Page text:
The Empty Smile
If I invented a ray gun that would rob you of your personality, leaving in its place only the phoniest of Cheshire Cat grins, would you want me to point it at you? What if my invention were called a camera? That, after all, is what happens when we humans are caught in the instrument’s hypnotic beam. Instantly, the light fades from our eyes, our bodies stiffen, and our faces contort into the deadly photographic smile. It’s an attitude that conceals all the deeper elements of our nature, letting us make believe that we are currently thinking only happy thoughts. Maybe cameras really do steal souls.
From birth, we are told to abandon our natural facial expression, whatever it might be, and smile for the camera. Of course, telling a child to smile is like saying, “Here, Honey. Put on this mask.” The resulting slideshows of Stepford kids make me wonder what, besides the faint ectoplasm of obedience, the camera has really captured.
In the Brittan household, we try to take real photos. But the world is so full of smile-demanding picture takers that my children can’t not smile, in spite of my pleading. I’ll quote Ansel Adams at them: “To photograph truthfully and effectively is to see beneath the surfaces and record the qualities of nature and humanity which live or are latent in all things,” I’ll say. “Now throw me a bone!” Then I’ll raise the camera, and they’ll flash the usual robotic smile, all surface and no humanity. And so on into adulthood.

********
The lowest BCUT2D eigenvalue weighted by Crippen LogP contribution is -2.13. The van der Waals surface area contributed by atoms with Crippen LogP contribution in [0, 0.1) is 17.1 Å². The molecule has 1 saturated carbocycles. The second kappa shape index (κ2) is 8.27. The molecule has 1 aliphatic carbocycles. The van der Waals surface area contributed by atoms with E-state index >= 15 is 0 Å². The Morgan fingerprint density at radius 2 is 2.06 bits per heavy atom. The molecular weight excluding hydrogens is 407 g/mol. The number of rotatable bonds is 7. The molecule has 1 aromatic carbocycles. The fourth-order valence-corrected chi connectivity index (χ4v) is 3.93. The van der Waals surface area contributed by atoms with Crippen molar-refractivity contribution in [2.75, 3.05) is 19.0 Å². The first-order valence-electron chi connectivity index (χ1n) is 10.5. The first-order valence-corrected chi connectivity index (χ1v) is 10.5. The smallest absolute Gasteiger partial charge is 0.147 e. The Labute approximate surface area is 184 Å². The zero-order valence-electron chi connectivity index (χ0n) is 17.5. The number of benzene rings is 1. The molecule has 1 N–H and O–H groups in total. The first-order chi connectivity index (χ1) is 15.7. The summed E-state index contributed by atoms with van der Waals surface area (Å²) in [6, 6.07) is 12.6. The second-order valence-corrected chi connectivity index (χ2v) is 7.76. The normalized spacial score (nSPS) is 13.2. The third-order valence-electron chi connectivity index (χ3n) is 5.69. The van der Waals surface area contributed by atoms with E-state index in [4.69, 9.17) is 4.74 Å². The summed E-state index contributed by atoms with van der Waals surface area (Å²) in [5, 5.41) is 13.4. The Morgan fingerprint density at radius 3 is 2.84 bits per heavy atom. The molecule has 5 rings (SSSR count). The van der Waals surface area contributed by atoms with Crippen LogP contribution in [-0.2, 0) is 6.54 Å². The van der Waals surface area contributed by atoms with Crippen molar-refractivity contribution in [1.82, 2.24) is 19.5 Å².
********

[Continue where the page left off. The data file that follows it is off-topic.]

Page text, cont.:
There ought to be a law against the photographic smile, but I doubt the current Supreme Court would uphold it. I’m looking at a photo of the Warren Court, from the good old days (bit.ly/warren_court). Now there was a serious bunch of jurists, sober as judges, you might say—striking just the right tone for the highest court in the land. Sadly, the Warren Court has been overturned by the Roberts Court, which in a recent group portrait (bit.ly/roberts_court) decided, six to three, in favor of the fake smile (Justices Thomas, Kennedy, and Ginsburg dissenting). The newest members in particular—the beaming Sotomayor and Kagan—appear to be trapped in the pages of their high school yearbooks, jockeying for Most Outgoing. My guess is that the smilers know how goofy they look, know that Supreme Court justices shouldn’t model themselves after American Idol judges—and yet they just can’t help themselves.
Even Tufts Magazine, with its demanding designers and dour editors, is not immune from the effects of this impulse. We’ll hire the best photographers, instruct them to slap anyone whose smile is less than heartfelt, yet still end up with the occasional vapid grin. And consider the enigmatic half-smile on the scarecrow above. What does it mean? Is he trying too hard to follow his own advice? Not hard enough? Alas, we may never know.